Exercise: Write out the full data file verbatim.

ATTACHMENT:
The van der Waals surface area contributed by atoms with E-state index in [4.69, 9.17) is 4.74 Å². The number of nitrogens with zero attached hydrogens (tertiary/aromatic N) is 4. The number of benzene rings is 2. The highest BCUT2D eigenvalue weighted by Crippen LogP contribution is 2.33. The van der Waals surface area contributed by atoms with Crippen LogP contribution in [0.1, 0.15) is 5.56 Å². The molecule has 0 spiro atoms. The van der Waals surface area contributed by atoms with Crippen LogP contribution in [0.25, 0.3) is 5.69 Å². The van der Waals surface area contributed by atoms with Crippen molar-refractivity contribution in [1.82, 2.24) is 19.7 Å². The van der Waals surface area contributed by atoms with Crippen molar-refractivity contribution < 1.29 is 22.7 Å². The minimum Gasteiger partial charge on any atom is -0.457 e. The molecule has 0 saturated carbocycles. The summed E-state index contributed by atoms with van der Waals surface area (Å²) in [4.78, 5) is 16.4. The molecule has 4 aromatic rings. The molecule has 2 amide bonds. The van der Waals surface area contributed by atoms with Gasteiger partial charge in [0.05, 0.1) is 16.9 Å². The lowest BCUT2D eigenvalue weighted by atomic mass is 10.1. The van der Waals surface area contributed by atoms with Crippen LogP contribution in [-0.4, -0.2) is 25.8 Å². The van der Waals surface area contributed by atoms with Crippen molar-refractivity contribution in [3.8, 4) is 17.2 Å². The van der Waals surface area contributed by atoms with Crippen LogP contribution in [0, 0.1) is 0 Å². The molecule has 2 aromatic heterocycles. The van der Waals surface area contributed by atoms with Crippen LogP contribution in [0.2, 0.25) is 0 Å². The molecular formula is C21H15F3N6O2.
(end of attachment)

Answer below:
The van der Waals surface area contributed by atoms with E-state index in [4.69, 9.17) is 4.74 Å². The number of nitrogens with zero attached hydrogens (tertiary/aromatic N) is 4. The number of benzene rings is 2. The highest BCUT2D eigenvalue weighted by Crippen LogP contribution is 2.33. The van der Waals surface area contributed by atoms with Crippen LogP contribution in [0.1, 0.15) is 5.56 Å². The molecule has 0 spiro atoms. The van der Waals surface area contributed by atoms with Crippen LogP contribution in [0.25, 0.3) is 5.69 Å². The van der Waals surface area contributed by atoms with Crippen molar-refractivity contribution in [1.82, 2.24) is 19.7 Å². The van der Waals surface area contributed by atoms with Crippen molar-refractivity contribution < 1.29 is 22.7 Å². The minimum Gasteiger partial charge on any atom is -0.457 e. The molecule has 0 saturated carbocycles. The summed E-state index contributed by atoms with van der Waals surface area (Å²) in [4.78, 5) is 16.4. The molecule has 4 aromatic rings. The molecule has 2 amide bonds. The van der Waals surface area contributed by atoms with Gasteiger partial charge in [0.05, 0.1) is 16.9 Å². The lowest BCUT2D eigenvalue weighted by atomic mass is 10.1. The van der Waals surface area contributed by atoms with Crippen LogP contribution in [-0.4, -0.2) is 25.8 Å². The van der Waals surface area contributed by atoms with Crippen molar-refractivity contribution in [3.8, 4) is 17.2 Å². The van der Waals surface area contributed by atoms with Crippen LogP contribution in [0, 0.1) is 0 Å². The molecule has 2 aromatic heterocycles. The van der Waals surface area contributed by atoms with Crippen LogP contribution in [0.2, 0.25) is 0 Å². The molecular formula is C21H15F3N6O2.